This is a pretty common structure, but the other option is your lamp might have wires that connect the top ring to the bottom ring. Like this. Either type of lampshade should work for this project, but a lampshade that has the top and bottom rings attached should be easier to do because you won't have to tap them together and try to manage the space between them.

Anyway, just wanted to put that all out there.

Step 3: Disassemble Your Lampshade

To get started, you will first want to measure how tall your lampshade is. When you add your ribbon, you are going to want it this tall or taller so it covers the light bulb and fixture. Mine was 7" and I think mine ended up being between 7.5" and 7.75".

Next, you need to remove the shade from the structure of the lamp shade. I used an Exacto knife because it was easier, but scissors should work too. When I got the fabric off the rings, they were really sticky. I tried to clean them off, but it didn't really work. Though, it actually ended up being fine that they were sticky because I covered them anyway, and the stickiness helped hold the ribbons in place.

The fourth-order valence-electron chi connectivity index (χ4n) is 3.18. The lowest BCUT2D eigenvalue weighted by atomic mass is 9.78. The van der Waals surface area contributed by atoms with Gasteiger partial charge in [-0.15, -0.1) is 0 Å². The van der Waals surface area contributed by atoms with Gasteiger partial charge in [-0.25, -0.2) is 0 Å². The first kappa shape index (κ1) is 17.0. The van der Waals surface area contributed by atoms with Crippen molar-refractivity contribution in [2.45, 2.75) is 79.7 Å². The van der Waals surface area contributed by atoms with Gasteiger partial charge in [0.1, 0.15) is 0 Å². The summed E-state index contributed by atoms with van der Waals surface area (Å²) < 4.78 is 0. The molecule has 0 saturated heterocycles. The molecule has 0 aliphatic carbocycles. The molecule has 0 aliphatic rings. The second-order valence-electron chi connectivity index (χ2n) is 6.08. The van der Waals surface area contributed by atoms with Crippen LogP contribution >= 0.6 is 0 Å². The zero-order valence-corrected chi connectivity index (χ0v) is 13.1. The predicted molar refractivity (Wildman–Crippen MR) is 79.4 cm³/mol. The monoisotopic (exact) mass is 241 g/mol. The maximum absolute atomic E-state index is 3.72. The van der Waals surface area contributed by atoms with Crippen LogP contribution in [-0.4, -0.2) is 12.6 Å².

Step 4: Prepare Your Lampshade

If you have a lampshade like mine, you are going to need to temporarily attach the top and bottom rings before you can add the ribbon. You also are probably going to want to use your lamp, regardless, to hold your lampshade while you work on it.

Attach the top and bottom ring with a piece of scotch or masking tape. Make sure they are the correct distance apart to make the shade as tall as you want it. Do this again directly across from this. Now, add two more, one on each side of the two you already have, so you have 4 total in place.